After 12 years of development and $80 million spent, Kingdom Under Fire 2 is finally getting a full release. With developer Blueside and publisher Gameforge finally ready to show off their decade-plus of hard work, we finally got to see the title in action. Needless to say, our thoughts are mixed.
Throughout our time with the title, we’re told that it’s been a tough time to find the perfect balance between MMO, Hack-and-Slash and RTS. We’re glad the team has found their perfect balance: the developers appear confident that KUF2 is the game they’ve always wanted to make. Unfortunately, we’re not sure it’s what everyone wants to play.
As soon as we start we’re introduced to the five classes: the melee-and-firearm Gunslinger; the magical-melee Spellsword; the rage-filled Berserker; the pure-mage Elementalist and the dagger-and-bow Ranger. We’re told that a sixth class, The Dark Sorceress, will arrive post-launch.
We started out with a Spellsword: in our infinite bouts of creativity her name became MSPoweruser. She loved her name, or at least she never complained. And so our journey began: Miss MSPoweruser was immediately thrust into battle alongside an impressive army of mindless NPC soldiers. Despite being a major instance-based battle, our introduction to the world of war-torn Bersia is purely action focused.
We move our way through hordes of blood-thirsty enemies. Their attacks do little on our health, but our attacks strike them down in one or two hits of the left-mouse button. By combining our heavy attacks with right-mouse and our skills on the number bar, we’re able to deliver devastating but beautiful dances of destruction.
Kingdom Under Fire 2’s combat feels fantastic. While enemies are somehow less engaging than your average Dynasty Warriors goon, fighting them always feels satisfying. Feedback is good enough and the drowning destruction of hit-after-hit of constant battering on an entire army makes you feel incredibly powerful, even in the early levels.
This battle doesn’t last long. Despite our power-level being on-par with the Legendary Super Sayain, our efforts are all in vain. The castle is lost, the King is dead, our skimpily dressed Spellsword is still without any effective clothing. Our army retreats.
It’s here where Kingdom Under Fire 2 starts to incorporate its MMO portion. We’re told to talk to people who tell us to talk to more people. Occasionally, we’re told to kill a couple of deer or heal some wounded soldiers. It’s as generic as MMO content gets and, as part of a preview event, seemed like a weird section to show. We’ve seen elements of later sections, ones that better incorporate MMO structure into the instance-based MMO/RTS cauldron to create a wonderful elixir of unique gameplay opportunities.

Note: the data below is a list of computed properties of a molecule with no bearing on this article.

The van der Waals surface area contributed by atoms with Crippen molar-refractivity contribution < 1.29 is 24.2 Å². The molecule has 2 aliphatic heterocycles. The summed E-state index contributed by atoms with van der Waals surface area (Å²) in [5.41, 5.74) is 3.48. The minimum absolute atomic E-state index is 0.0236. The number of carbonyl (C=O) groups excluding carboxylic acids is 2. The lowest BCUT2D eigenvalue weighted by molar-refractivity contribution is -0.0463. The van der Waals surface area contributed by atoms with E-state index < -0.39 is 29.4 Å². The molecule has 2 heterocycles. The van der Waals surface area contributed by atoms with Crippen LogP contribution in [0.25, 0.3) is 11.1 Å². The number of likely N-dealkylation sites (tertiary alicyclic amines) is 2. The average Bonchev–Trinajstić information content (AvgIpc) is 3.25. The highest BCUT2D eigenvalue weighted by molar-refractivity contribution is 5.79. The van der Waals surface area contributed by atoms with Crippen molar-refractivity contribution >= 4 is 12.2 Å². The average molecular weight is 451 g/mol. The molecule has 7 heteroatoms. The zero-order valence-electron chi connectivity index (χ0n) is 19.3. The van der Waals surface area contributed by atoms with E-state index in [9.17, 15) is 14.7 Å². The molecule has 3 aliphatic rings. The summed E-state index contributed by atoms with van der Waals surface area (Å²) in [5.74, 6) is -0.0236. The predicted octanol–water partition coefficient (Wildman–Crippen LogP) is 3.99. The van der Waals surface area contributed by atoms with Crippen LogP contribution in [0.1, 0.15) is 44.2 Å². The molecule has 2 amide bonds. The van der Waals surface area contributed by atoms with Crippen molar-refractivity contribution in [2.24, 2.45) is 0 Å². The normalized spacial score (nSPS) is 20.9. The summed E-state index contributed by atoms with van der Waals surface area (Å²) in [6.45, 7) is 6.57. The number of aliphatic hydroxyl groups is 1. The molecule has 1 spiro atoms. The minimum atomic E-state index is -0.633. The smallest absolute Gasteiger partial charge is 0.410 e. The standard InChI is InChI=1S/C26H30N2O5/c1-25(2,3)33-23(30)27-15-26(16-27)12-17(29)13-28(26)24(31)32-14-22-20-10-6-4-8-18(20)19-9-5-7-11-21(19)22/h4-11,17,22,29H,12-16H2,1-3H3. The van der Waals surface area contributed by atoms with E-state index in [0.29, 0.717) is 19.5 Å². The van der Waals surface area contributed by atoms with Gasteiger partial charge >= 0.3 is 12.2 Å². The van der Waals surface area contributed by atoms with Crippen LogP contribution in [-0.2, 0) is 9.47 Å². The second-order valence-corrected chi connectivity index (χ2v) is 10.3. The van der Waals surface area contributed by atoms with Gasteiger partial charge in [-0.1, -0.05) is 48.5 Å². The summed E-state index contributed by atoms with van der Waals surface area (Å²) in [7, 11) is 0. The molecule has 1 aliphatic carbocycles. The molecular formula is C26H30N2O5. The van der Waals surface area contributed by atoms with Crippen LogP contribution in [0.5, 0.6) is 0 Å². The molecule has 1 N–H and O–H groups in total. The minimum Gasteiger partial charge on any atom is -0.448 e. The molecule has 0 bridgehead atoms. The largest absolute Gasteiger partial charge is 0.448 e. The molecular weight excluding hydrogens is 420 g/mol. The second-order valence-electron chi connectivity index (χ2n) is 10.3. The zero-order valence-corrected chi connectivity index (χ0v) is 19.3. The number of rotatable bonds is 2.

It’s only twenty minutes in where we get to see that combination take form, but Blueside’s initially dull MMO structure feels like an eternity. In fact, just after we acquire our mount through chatting to three people in a triangle, bouncing between them like a socially incompetent pinball, we’re able to finally get our hands on the true appeal of the title: an awesome mixture of large-scale action goodness and effective RTS control. Unfortunately, our time with the demo ended just before we got to experience the RTS section… So we snuck back, booted up someone else’s save file and finally got to experience the main draw of the game.
So, now in the shoes of a Gunslinger called Janus, well, actually janus as the fantasy-cowboy’s creator had no love for the existence of capital letters, we stepped into a terrifying portal swirling in demonic reds. At this point of the day tiredness had taken over: that demonic red appeared warm and inviting. I welcomed its evil and begged it to take me. It took me to a field, a field full of men. One person’s nightmare is another’s dream.
After a short cutscene were introduced to the simple RTS mechanics. They aren’t very in-depth but their effectiveness can’t be understated. As numerous dragons fly into the air, we command our archers to fire a blanket of arrows deep into their necks, sliding between the scaly skin. The dragons crash to the floor. Unfortunately, or fortunately, our troops are unaffected: streams of fire leave us unaffected and the crashing of bodies doesn’t turn our armies to red sludge. It’s less realistic: the grand scale of battles doesn’t quite have the effect trailers would have you believe.
But that snap-shot feeling of moving between commanding troops from above and fighting alongside them with the press of a button is remarkable. Battles here are colossal displays of thousands upon thousands of steel cleaving through flesh and I’m excited to see more. Outside of a constrained preview environment, it’ll be fun to fight through this explosive and exciting mixture of opposing genres.
If Kingdom Under Fire 2 looks like your cup of tea, you can check out the title on Steam.